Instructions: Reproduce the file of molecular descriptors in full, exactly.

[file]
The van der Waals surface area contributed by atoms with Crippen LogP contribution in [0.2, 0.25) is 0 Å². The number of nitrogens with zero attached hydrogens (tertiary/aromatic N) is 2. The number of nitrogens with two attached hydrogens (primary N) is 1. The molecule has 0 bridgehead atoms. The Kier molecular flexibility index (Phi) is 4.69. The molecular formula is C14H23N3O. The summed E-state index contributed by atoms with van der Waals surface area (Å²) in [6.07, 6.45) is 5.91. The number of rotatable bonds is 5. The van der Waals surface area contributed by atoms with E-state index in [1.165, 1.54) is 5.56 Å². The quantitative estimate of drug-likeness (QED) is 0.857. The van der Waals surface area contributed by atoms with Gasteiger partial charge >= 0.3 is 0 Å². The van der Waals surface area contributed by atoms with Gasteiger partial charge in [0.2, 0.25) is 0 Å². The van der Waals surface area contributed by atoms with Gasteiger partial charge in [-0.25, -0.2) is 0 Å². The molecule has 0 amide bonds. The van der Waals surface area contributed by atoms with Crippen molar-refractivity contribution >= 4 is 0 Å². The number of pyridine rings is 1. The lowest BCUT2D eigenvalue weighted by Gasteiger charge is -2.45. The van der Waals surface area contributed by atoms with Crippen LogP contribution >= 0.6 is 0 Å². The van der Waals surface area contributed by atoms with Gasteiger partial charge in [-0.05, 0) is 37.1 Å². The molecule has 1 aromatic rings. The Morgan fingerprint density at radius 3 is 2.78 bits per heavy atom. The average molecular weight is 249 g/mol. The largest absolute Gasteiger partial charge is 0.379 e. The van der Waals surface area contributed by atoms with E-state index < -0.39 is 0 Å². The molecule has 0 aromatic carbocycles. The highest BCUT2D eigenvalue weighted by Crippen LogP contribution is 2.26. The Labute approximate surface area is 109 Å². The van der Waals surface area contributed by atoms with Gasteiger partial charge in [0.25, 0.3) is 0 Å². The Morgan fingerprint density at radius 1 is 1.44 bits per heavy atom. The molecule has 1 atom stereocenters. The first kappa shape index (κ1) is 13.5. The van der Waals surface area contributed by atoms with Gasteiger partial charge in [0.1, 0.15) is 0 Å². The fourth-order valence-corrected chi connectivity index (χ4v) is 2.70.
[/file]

The van der Waals surface area contributed by atoms with Crippen LogP contribution in [0.2, 0.25) is 0 Å². The number of nitrogens with zero attached hydrogens (tertiary/aromatic N) is 2. The number of nitrogens with two attached hydrogens (primary N) is 1. The molecule has 0 bridgehead atoms. The Kier molecular flexibility index (Phi) is 4.69. The molecular formula is C14H23N3O. The summed E-state index contributed by atoms with van der Waals surface area (Å²) in [6.07, 6.45) is 5.91. The number of rotatable bonds is 5. The van der Waals surface area contributed by atoms with E-state index in [1.165, 1.54) is 5.56 Å². The quantitative estimate of drug-likeness (QED) is 0.857. The van der Waals surface area contributed by atoms with Gasteiger partial charge >= 0.3 is 0 Å². The van der Waals surface area contributed by atoms with Gasteiger partial charge in [0.2, 0.25) is 0 Å². The van der Waals surface area contributed by atoms with Gasteiger partial charge in [-0.25, -0.2) is 0 Å². The molecule has 0 amide bonds. The van der Waals surface area contributed by atoms with Crippen molar-refractivity contribution >= 4 is 0 Å². The number of pyridine rings is 1. The lowest BCUT2D eigenvalue weighted by Gasteiger charge is -2.45. The van der Waals surface area contributed by atoms with Crippen LogP contribution >= 0.6 is 0 Å². The van der Waals surface area contributed by atoms with Gasteiger partial charge in [-0.05, 0) is 37.1 Å². The molecule has 1 aromatic rings. The Morgan fingerprint density at radius 3 is 2.78 bits per heavy atom. The average molecular weight is 249 g/mol. The largest absolute Gasteiger partial charge is 0.379 e. The van der Waals surface area contributed by atoms with E-state index < -0.39 is 0 Å². The molecule has 0 aromatic carbocycles. The highest BCUT2D eigenvalue weighted by Crippen LogP contribution is 2.26. The Labute approximate surface area is 109 Å². The van der Waals surface area contributed by atoms with Gasteiger partial charge in [0.25, 0.3) is 0 Å². The Morgan fingerprint density at radius 1 is 1.44 bits per heavy atom. The molecule has 1 atom stereocenters. The first kappa shape index (κ1) is 13.5. The van der Waals surface area contributed by atoms with Gasteiger partial charge in [0.1, 0.15) is 0 Å². The fourth-order valence-corrected chi connectivity index (χ4v) is 2.70.